Qinghai Quake Plan

What is affected
Housing Social/public
Housing private
Land Social/public
Land Private
Type of violation Demolition/destruction
Date 14 April 2010
Region A [ Asia ]
Country Tibet
Location nationwide

Affected persons

Total 100000
Men 0
Women 0
Children 0
Proposed solution
Land losses

- Land area (square meters)

- Total value
Housing losses
- Number of homes
- Total value €

Duty holder(s) /responsible party(ies)

Private party
Brief narrative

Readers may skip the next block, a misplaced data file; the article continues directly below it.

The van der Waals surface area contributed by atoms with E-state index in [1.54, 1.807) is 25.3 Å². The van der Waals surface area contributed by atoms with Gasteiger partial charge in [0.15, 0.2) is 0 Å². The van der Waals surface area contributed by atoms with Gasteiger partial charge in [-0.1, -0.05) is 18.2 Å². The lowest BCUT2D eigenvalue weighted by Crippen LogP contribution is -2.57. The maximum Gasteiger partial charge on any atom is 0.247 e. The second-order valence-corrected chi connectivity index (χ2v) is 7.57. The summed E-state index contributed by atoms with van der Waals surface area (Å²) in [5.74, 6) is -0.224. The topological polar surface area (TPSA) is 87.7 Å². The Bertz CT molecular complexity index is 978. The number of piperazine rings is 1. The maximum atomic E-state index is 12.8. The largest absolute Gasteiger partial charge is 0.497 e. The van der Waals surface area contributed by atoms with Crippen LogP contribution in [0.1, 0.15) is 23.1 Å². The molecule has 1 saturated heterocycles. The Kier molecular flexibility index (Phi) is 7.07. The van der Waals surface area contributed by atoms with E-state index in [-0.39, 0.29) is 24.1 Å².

Tibetans Reject Quake Plan 3 August 2010 Victims of the Qinghai earthquake demand adequate compensation for resettlement. HONG KONG—Tibetan farmers and nomads in the remote western province of Qinghai are camping out on what`s left of their homes following April`s devastating earthquake, in protest at a government clean-up and resettlement program, residents said. Xiangjia, a resident of Gyegu township in the quake-hit Tibetan prefecture of Yushu, said local residents had set up tents to keep watch. Attempts to begin clearing the rubble and ruined homes from the areas had been stalled by the Tibetans` sit-in, he said. They started sending out officials on July 24, said another resident, Wang Jieze. They were going to do six days of ideological work, and then start work on Aug. 1 to clear away all the rubble from the collapsed homes. On Aug. 1—once the ideological work, clean-up and registration processes were complete—they were going to end the negotiation process whether the Tibetans agreed with the outcome or not. The government has divided Yushu Autonomous Prefecture into 10 sections, dispatching 50 officials to each area, including those in dispute. The mood in Gyegu is tense and expectant, with rumors that the government would begin clearing collapsed homes in August, Wang said. Wang said the proposed levels of compensation had already been approved by the central government in Beijing but were not released to the public for fear of creating unrest among Tibetan inhabitants. Sources said that according to the Qinghai post-quake reconstruction plan, the previously bustling and prosperous streets around People`s Road, Hongwei Road and Tuanjie Road are to be razed, making way for newly constructed tourist areas and parks. The plan would affect around 60 percent of the settled population, or tens of thousands of people, sources said. Calls to the Gyegu township government went unanswered during office hours Friday. Sit-in Protest Meanwhile, hundreds of households from the nearby village of Xinzhai, four kilometers outside Gyegu, are camped outside township government offices in protest at plans to take over their land, residents said. A Gyegu township resident identified as Soenam said 200-300 residents of Xinzhai village had gathered outside the government offices in recent days to lodge a petition against plans to redevelop their village, which is largely home to nomadic and herding families. The villagers said that a land which had commanded a price of 900,000 yuan (U.S. $133,000) per mu (0.16 acre) before the devastating earthquake in April is now being compensated at a rate of 90,000 yuan (U.S. $13,300) per mu. We are all farmers, so we are talking about large tracts of land, Soenam said. The government wants to take it back from us. The people who own small plots of a few mu have all gone to the government offices because they have a problem with it. There are a lot of people there, she added. About half the village has turned out. Maybe 200 or 300 households. They go in relays all the time apart from during religious festivals. She said current government plans will provide apartments of 80 square meters to earthquake victims who had lost homes for which they possess legal documentation. Some of them would be allowed to build new homes on their existing plots of land, with government help. But others are being resettled to a different area by officials, who have been going from door to door seeking signatures for the new scheme. Authorities have not provided details of the proposed resettlement to these quake-hit families. Xiangjia said Hongwei Road and People`s Road residents had made similar protests and petitions at government offices, and that their numbers were far greater than those in Xinzhai. Xiangjia said the government had offered Hongwei and People`s Road residents 9,000 yuan (U.S. $1,300) per square meter in compensation, but most business owners are dissatisfied with the offer. In June, Yushu officials confirmed local plans to relocate some of the residents of Gyegu, where a deadly 7.1 magnitude earthquake on April 14 killed 2,698 people and left 270 missing, by official count. China recently announced plans to spend 32 billion yuan (U.S. $4.68 billion) on the reconstruction of areas hit by the massive earthquake, in which the Yushu Tibetan Autonomous Prefecture was hardest hit, official media reported. Under the plan, the government will also offer tax breaks for companies and financial institutions in the region that back rebuilding of infrastructure and homes and create jobs, the official Xinhua news agency said. Source: http://www.rfa.org/english/news/china/quake-08032010104416.html **** Negative Impact of Dams in China International Rivers Network On April 14, 2010, an earthquake measuring at 7.1 (6.9 according to the US Geological Survey) struck Yushu County in the largely Tibetan area of Qinhai Province. The tremor, whose epicenter lies near the high mountain town of?`VioId ?VioAuthor ???VioOrganisation???VioLocation ???VioContactEmail???VioTitle???ongoing?VioEviction ?VioDemolition ?VioDispossession?VioPrivatization?VioHousingPublic?VioHousingPrivate?VioHousingCommunal?VioLandPublic ?VioLandPrivate?VioCommunal ?VioRespauthority?VioWater?VioEnergy ?VioOthers ???VioDate Jiegu in Yushu County on the Qinghai Plateau, killed 1,700 people and seriously injured 11,000. The earthquake has highlighted civil society`s concerns regarding dam safety and earthquake-related dam bursts. According to Chinese news reports, the Changu (or Thrangu in Tibetan) hydropower dam was damaged by the earthquake, and is at the risk of collapse at any time. The Changu (Thrangu) Project is located upstream of the county seat, Jiegu, and is clearly visible on Google Maps. If the dam breaks, it would endanger the lives of more than 100,000 people living downstream. Yushu County, on the upper reaches of the Yangtze River, is a hotbed of planned dam building in China. As we know from more than 100 documented cases around the world, high dams can trigger earthquakes. There is strong evidence linking the devastating Sichuan earthquake of May 2008 to the Zipingpu Dam. There is no evidence that the latest quake is linked to dam building in the area. However, the serious seismic risks call for utmost caution in building further high dams in western China. Several very large dams are currently being built on the middle reaches of the Yangtze, downstream of Yushu County. There are also plans to build at least 81 large dams on the upper reaches of the Yangtze, the Mekong and the Salween rivers in Qinghai Province and Tibetan Autonomous Region. Two hydropower projects – Nieqiahe and Lagong – have already been built on the Upper Yangtze in Yushu County. Eleven more hydropower projects are under active consideration on the same stretch of the river. In addition, the 302-meter-high Tongjia Dam is being considered as the starting point of the Western route of the South North Water Transfer scheme in Yushu County. China`s older dams have a very bad safety record. Between 1954 and 2003, 3,484 of the country`s 85,300 dams collapsed. China`s dam critic Fan Xiao warns that the country`s poorly built and dangerous reservoirs are time bombs waiting to explode in the event of a severe flood or other unexpected occurrence. New dams, such as those planned on the Upper Yangtze, can be built to withstand very strong earthquakes. However, the homes, offices and public buildings in their vicinity are not built to the same safety standard. They can be severely affected by earthquakes triggered by dams and by the overtopping of reservoirs. Given the experience with earthquakes and dams, high dams in seismically active regions such as Southwestern China should only be built if (1) the seismicity around the dam sites is continuously monitored, (2) water levels are not allowed to fluctuate quickly, and (3) all buildings in the reservoir areas are seismically retrofitted before the reservoirs begin filling. As Chinese geologists have informed International Rivers, none of these conditions are currently fulfilled in Chinese dam projects. Original at: http://www.internationalrivers.org/en/china